Of course a 3500 will give you more payload but a little rougher ride unloaded. 2500/3500 engine and drivetrain are the same unless you go with the HO motor and or aisin transmission so no real difference there between the trucks, just stiffer springs for the increased payload rating.

    .
     
  4. Wadejesu

    Wadejesu Senior Member

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    My son has a 2500/Cummings, he pulls same as you, He installed air bags in rear, big difference
     
  5. dhay13

    dhay13 Senior Member

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    Like was said, payload will be your issue. Don't worry about the coils spring capabilities. They work fine. You will probably have about 2000lbs of payload and you can find that on the yellow sticker inside your drivers door panel. There is nothing you can do to change that. Going over slightly won't really affect you but it won't be legal
     
  6. MADDOG

    MADDOG Snazzy Jeeper Administrator Supporting Member Military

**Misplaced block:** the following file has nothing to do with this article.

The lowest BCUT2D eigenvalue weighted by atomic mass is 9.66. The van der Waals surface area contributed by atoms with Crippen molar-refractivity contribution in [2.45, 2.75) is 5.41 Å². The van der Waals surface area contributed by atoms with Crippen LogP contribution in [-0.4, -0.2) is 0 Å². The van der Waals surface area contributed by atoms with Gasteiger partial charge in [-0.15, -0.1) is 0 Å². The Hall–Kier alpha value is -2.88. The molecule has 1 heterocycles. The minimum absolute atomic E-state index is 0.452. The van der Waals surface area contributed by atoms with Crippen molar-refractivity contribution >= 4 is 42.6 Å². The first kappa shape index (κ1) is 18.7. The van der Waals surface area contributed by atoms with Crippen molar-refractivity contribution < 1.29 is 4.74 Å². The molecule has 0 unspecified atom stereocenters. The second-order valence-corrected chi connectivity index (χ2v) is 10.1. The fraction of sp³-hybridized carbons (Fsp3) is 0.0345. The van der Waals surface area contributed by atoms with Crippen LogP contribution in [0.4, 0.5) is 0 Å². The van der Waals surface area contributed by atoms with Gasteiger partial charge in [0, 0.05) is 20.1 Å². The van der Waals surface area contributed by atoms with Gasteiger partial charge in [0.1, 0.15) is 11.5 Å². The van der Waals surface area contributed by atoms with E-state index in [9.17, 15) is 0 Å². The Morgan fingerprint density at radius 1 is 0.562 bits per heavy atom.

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    Yup...it's all about the weight. A 2500 with the 6.4L HEMI has more payload than an equivalent 2500 with the Cummins because the diesel truck weight is higher due to that big chunk of iron under the hood. But, the 6.4L HEMI produces less torque which is a critical consideration.

    Payload is important so you need to know your weights:

    Truck empty weight or UVW - No fuel, passengers, tools, accessories, etc... in the truck
    Truck Gross Vehicle Weight Rating or GVWR - Weight of the truck with fuel, passengers, tools, accessories, etc... don't forget to add the Weight Distribution Hitch weight.
    Trailer UVW
    Trailer GVWR
    Trailer hitch weight - pin weight for a 5'vr, tongue weight for a TT
    GCVWR or Gross Combined Vehicle Weight Rating - Maximum weight of the truck (loaded) + pin weight or tongue weight + Trailer weight

    If the GVWR or the GCVWR actual weights exceed the specified weights in your truck's towing chart then you are gonna have to lighten up a bit.